I identify with this common Australian species two small specimens. The largest was only about 30mm. long when crawling. At rest, flattened on both surfaces, but not markedly quadrangular. Ground-colour very pale yellow all over, with five dark-grey stripes on the dorsal surface, the median one narrowest. Anterior tip pink.

Geoplana graffii, Dendy.

Three fairly typical, although rather small, examples of this species were met with.

Geoplana graffii, var. somersii, nov.

This variety, represented by three specimens, differs from the typical form in the suppression of the pale longitudinal bands on both surfaces. The body in spirit also appears to be narrower in proportion to its length, and hence less leaf-like. The colour is greyish-brown all over, with minute white specks; paler on the ventral surface, but also speckled. The white specks or dashes are more strongly developed in the mid-dorsal line than elsewhere, perhaps indicating the lost

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median stripe. The peripharyngeal aperture in spirit is some what behind the middle, and the genital rather nearer to it than the posterior extremity.

Geoplana iris, n. sp.

Closely resembling G. graffii, to which it is evidently nearly allied, in size and shape and in the general markings of the dorsal surface, but differing strikingly in the details of pattern. In the mid-dorsal line is a rather narrow pale band of brownish yellow or orange, sometimes edged with iridescent green. On each side of this is a broad band of dark chocolate-brown, in all specimens edged on the outside with iridescent blue, and about twice the width of the median band. This is followed again by a narrow marginal band of orange, which may also have greenish iridescence on its outer edge. The ventral surface is pale, dull orange, without markings. The anterior tip is dull-orange or dark pinkish-brown. The peripharyngeal aperture is decidedly behind the middle, and the genital about half-way between it and the posterior end.

Geoplana inæqualistriata, Dendy.

This species was originally described from a single specimen found crawling on an asphalt path near Christchurch, and it therefore gives me peculiar satisfaction to be able to record the discovery of a fine specimen in its native haunts, beneath a rotten log near the edge of the Alford Forest.

When at rest it was broad and flattened; when crawling, long but fairly broad, broader behind than in front, strongly convex above, flattened or concave below, measuring about 80mm. by 5mm. Dorsal surface brownish-grey with white stripe and dashes arranged exactly as in the type. Ventral surface white, with abundant small brownish-grey specks, which are absent from the prominent narrow margins, and almost absent from a narrow median band. Anterior tip pink. Eyes as usual. In spirit the body contracts but little. The ventral surface is slightly concave, with very prominent margins, the dorsal surface convex. The peripharyngeal aperture is situate decidedly behind the middle, but well in the middle third, and the genital aperture is at about one-third of the distance from it to the posterior end. The white markings became, in parts, distinctly yellow in spirit.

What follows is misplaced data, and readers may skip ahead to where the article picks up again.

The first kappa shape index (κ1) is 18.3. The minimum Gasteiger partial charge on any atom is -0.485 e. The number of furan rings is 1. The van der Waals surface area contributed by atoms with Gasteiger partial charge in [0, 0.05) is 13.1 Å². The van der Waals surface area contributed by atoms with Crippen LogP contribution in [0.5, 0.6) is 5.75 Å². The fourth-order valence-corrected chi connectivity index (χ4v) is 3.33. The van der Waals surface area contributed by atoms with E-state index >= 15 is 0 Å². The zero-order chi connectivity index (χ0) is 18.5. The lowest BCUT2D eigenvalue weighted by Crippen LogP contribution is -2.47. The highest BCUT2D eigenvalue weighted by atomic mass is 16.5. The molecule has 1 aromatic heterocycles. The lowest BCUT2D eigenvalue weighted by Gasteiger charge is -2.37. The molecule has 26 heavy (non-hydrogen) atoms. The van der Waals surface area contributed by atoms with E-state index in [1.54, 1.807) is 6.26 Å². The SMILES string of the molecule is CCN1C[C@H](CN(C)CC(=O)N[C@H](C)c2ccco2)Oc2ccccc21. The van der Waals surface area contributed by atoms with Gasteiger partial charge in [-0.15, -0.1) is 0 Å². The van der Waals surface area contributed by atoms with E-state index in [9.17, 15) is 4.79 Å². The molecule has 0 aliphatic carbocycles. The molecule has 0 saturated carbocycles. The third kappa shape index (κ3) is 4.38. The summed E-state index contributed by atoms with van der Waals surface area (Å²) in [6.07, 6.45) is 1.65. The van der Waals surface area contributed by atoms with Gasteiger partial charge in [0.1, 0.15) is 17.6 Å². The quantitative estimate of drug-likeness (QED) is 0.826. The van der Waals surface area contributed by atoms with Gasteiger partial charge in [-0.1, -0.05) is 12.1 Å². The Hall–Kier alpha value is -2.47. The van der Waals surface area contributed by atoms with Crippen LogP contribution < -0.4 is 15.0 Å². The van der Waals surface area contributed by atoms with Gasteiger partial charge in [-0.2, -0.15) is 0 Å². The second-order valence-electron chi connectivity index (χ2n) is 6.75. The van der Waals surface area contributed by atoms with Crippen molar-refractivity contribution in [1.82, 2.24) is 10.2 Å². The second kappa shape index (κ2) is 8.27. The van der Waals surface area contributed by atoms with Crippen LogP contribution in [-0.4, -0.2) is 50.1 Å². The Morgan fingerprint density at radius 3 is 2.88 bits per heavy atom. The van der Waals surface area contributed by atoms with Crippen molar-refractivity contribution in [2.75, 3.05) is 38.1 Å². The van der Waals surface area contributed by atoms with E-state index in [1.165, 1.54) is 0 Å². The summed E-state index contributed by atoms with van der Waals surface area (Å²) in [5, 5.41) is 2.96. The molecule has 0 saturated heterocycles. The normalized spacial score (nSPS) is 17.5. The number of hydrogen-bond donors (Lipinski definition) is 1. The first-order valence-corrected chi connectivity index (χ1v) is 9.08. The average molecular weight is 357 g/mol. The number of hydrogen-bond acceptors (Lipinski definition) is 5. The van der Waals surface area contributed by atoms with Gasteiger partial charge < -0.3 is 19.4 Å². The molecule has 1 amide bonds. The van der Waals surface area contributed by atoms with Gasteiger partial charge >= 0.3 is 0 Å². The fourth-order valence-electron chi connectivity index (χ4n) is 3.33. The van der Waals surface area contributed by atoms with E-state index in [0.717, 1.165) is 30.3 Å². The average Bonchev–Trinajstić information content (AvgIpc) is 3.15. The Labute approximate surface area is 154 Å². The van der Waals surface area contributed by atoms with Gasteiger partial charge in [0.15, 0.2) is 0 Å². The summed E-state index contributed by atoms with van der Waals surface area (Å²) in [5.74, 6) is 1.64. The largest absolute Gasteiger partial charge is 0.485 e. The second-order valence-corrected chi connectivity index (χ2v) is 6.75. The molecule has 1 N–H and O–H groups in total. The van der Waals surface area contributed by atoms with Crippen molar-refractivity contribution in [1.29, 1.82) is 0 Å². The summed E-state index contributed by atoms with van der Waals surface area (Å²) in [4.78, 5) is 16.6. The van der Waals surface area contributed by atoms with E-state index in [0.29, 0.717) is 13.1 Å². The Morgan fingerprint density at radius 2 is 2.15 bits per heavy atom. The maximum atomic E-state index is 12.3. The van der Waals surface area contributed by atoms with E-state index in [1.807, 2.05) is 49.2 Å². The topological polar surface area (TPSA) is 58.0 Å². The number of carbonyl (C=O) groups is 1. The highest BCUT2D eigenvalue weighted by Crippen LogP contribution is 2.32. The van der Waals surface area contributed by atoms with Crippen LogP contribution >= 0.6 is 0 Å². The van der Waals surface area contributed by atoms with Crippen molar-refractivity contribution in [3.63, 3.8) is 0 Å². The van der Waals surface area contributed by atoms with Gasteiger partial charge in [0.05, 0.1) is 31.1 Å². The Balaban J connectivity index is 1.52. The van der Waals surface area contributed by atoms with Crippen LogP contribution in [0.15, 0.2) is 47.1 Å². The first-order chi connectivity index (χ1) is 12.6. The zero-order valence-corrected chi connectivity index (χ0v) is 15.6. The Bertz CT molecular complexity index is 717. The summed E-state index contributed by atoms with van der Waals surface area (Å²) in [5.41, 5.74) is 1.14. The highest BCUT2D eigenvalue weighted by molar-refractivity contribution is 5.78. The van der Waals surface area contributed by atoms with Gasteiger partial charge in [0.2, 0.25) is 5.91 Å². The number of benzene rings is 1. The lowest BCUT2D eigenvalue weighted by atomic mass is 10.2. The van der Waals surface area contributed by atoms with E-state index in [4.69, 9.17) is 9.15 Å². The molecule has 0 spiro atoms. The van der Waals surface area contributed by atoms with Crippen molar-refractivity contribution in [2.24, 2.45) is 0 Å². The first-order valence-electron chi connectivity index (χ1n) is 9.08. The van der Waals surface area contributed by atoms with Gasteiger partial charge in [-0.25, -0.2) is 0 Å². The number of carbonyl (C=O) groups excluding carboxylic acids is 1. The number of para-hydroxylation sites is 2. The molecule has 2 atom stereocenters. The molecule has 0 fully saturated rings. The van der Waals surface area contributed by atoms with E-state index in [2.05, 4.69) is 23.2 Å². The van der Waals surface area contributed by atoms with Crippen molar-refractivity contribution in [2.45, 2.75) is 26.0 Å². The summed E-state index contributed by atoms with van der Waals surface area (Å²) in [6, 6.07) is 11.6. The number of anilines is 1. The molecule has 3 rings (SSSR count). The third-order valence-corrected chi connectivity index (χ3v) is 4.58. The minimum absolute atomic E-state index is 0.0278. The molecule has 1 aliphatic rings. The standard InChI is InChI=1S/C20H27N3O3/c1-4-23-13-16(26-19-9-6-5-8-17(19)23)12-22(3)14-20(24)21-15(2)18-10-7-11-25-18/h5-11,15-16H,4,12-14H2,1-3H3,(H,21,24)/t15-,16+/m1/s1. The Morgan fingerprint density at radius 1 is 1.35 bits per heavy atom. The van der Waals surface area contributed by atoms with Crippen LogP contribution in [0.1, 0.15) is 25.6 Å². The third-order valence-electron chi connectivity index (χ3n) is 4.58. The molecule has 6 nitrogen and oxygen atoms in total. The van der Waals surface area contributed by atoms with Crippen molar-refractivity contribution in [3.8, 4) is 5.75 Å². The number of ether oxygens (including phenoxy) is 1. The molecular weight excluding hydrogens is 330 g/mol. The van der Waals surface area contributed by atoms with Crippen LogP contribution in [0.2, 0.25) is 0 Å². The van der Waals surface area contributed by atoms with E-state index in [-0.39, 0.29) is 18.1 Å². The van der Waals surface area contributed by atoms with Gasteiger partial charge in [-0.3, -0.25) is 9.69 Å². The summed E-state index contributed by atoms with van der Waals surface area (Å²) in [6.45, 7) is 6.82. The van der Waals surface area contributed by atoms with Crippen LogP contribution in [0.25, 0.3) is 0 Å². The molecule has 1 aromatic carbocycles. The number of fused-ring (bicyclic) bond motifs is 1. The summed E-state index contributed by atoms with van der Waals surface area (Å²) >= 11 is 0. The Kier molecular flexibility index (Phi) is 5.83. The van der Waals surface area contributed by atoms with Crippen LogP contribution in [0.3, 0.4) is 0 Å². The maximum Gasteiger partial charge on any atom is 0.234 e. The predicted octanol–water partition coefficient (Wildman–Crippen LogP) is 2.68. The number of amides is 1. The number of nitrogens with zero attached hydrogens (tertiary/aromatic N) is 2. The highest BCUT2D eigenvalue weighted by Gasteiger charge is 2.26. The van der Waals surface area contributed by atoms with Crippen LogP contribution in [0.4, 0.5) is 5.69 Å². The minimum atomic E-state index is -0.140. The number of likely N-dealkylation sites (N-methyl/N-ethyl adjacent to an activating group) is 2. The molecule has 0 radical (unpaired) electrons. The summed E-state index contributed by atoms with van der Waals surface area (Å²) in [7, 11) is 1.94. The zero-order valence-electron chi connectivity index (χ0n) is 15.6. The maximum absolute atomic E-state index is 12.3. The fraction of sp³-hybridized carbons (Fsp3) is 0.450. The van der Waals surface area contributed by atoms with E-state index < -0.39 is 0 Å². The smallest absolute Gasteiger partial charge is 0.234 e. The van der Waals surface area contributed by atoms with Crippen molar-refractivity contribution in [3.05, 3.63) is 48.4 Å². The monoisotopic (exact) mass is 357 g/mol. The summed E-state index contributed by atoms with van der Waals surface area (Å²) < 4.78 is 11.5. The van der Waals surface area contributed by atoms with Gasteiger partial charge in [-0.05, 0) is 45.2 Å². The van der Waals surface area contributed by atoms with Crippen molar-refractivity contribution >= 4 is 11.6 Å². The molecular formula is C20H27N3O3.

[Since the above was written I have found, on 30th June, another specimen of G. inæqualistriata in my garden at St. Albans, where the type specimen was obtained. The last-found specimen was lying under a large stone. I placed it in a tin collecting-box with some parsley leaves and left it on the verandah, intending to preserve it in spirit next day. There

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was, however, a severe frost in the night, and the animal was dead and liquefying the next morning.]

Geoplana subquadrangulata, Dendy.

This common species is represented in the Springburn district by two varieties:—

(a.) Has the three dark stripes on the dorsal surface as usual, with abundant dark speckles between the median and paired stripes. The lateral surfaces also have numerous dark speckles, concentrated so as to form a discontinuous lateral stripe. The ventral surface is without speckles.

(b.) Is remarkable for the great breadth of the paired dorsal stripes, which extend inwards until they are separated from the median narrow stripe by only a very narrow band of ground-colour. The ground-colour is very pale yellow, the stripes dark-grey or olive-brown. The lateral surfaces are slightly speckled with grey; the ventral surface is not speckled.

Several specimens of each variety were met with.

Geoplana mariæ, Dendy.

This species, which was originally described from a single specimen from near the Otira Gorge, was not uncommon at Springburn. Its most striking characteristic is the shape of the body in spirit—very thick, strongly convex on both surfaces, and very blunt at both ends. Most, if not all, of the Springburn specimens exhibit a paler band at the junction of the dorsal and ventral surfaces. In my first description I compared the shape of the body to that of G. fletcheri, but this is a mistake, as it is really very different, especially in spirit. In the markedly posterior position of the apertures, however, there is a real resemblance between the two.